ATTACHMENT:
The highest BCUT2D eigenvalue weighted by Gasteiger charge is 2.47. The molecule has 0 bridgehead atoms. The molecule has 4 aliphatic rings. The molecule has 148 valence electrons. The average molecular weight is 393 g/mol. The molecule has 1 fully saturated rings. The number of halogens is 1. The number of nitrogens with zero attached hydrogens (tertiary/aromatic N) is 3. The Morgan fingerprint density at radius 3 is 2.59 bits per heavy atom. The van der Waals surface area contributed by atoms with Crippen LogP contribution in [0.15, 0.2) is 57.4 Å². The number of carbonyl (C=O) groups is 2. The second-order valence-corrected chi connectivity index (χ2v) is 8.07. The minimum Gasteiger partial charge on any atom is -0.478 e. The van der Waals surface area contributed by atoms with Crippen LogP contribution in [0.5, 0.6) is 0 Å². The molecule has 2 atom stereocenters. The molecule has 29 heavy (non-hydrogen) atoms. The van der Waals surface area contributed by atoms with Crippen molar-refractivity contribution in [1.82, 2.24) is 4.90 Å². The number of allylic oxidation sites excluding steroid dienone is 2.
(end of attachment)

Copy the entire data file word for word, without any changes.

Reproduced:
The highest BCUT2D eigenvalue weighted by Gasteiger charge is 2.47. The molecule has 0 bridgehead atoms. The molecule has 4 aliphatic rings. The molecule has 148 valence electrons. The average molecular weight is 393 g/mol. The molecule has 1 fully saturated rings. The number of halogens is 1. The number of nitrogens with zero attached hydrogens (tertiary/aromatic N) is 3. The Morgan fingerprint density at radius 3 is 2.59 bits per heavy atom. The van der Waals surface area contributed by atoms with Crippen LogP contribution in [0.15, 0.2) is 57.4 Å². The number of carbonyl (C=O) groups is 2. The second-order valence-corrected chi connectivity index (χ2v) is 8.07. The minimum Gasteiger partial charge on any atom is -0.478 e. The van der Waals surface area contributed by atoms with Crippen LogP contribution in [0.5, 0.6) is 0 Å². The molecule has 2 atom stereocenters. The molecule has 29 heavy (non-hydrogen) atoms. The van der Waals surface area contributed by atoms with Crippen molar-refractivity contribution in [1.82, 2.24) is 4.90 Å². The number of allylic oxidation sites excluding steroid dienone is 2.